BELLEVUE, WA — The Second Amendment Foundation has once again funded and won a small but significant federal court victory in a Pennsylvania case in which a federal judge ruled that a man convicted of a misdemeanor crime several years ago, but who has demonstrated that he “would present no more threat to the community” than an average law-abiding citizen, may not lose his Second Amendment rights under a federal gun control statute known as 922(g)(1).
Julio Suarez was convicted in Maryland 25 years ago of a misdemeanor for carrying a firearm without a license. Since then, he has led an exemplary life, but the conviction was enough to cost Suarez his ability to buy and keep a firearm for defense of his home and family. He’s been married for 20 years, fathered three children and has a government security clearance. He is also an elder of his local church.
Middle District Court Judge William W. Caldwell said in his 26-page opinion that Suarez “is no more dangerous than a typical law-abiding citizen and poses no continuing threat to society.”
SAF founder and Executive Vice President Alan Gottlieb said that “This case provides a building block upon which similar cases in which people are convicted of non-violent crimes might be challenged because they have lost their right to keep and bear arms as a result.”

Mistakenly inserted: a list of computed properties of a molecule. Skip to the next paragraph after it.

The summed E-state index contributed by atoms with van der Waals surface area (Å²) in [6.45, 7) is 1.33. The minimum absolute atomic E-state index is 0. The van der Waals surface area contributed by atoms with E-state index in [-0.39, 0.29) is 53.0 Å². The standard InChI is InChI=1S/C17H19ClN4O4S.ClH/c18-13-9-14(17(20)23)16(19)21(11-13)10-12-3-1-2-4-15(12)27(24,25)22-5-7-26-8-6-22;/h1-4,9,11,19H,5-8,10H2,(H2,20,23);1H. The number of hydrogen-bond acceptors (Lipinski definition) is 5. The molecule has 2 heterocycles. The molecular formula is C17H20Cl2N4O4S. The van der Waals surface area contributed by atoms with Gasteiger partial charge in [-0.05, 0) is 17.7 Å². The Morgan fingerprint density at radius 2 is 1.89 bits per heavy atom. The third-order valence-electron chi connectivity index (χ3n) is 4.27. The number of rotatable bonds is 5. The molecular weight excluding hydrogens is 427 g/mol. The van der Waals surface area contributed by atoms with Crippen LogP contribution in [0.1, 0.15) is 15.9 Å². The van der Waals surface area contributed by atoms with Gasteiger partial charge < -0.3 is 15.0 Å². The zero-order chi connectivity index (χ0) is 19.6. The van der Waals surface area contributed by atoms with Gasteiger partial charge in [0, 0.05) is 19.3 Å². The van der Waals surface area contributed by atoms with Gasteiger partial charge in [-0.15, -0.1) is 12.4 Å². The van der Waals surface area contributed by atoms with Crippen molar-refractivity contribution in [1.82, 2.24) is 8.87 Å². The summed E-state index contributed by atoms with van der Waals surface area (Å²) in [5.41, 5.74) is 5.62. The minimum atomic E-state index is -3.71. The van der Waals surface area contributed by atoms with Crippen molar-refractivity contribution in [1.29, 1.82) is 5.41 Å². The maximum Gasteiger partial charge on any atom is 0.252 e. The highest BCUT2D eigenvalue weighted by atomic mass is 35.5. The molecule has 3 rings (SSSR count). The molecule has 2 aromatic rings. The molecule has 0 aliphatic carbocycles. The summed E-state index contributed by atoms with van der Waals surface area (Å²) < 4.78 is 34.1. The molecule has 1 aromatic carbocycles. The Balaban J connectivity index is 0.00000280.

“A person should not lose his or her constitutional rights for non-violent indiscretions that occur once in a lifetime,” added Attorney Alan Gura, who represented Suarez in this SAF-funded case.
Gottlieb explained that such cases are helping build a volume of court precedents that can be cited in future cases, thus demonstrating how SAF is “winning firearms freedom one lawsuit at a time.”
“Under existing federal law,” Gottlieb said, “many people convicted of non-violent state-level misdemeanors have lost their Second Amendment rights because they’ve been lumped together with convicted felons due to indeterminate sentencing laws. That’s not right, and cases like this help restore some perspective and narrow some broad legislative brush strokes.”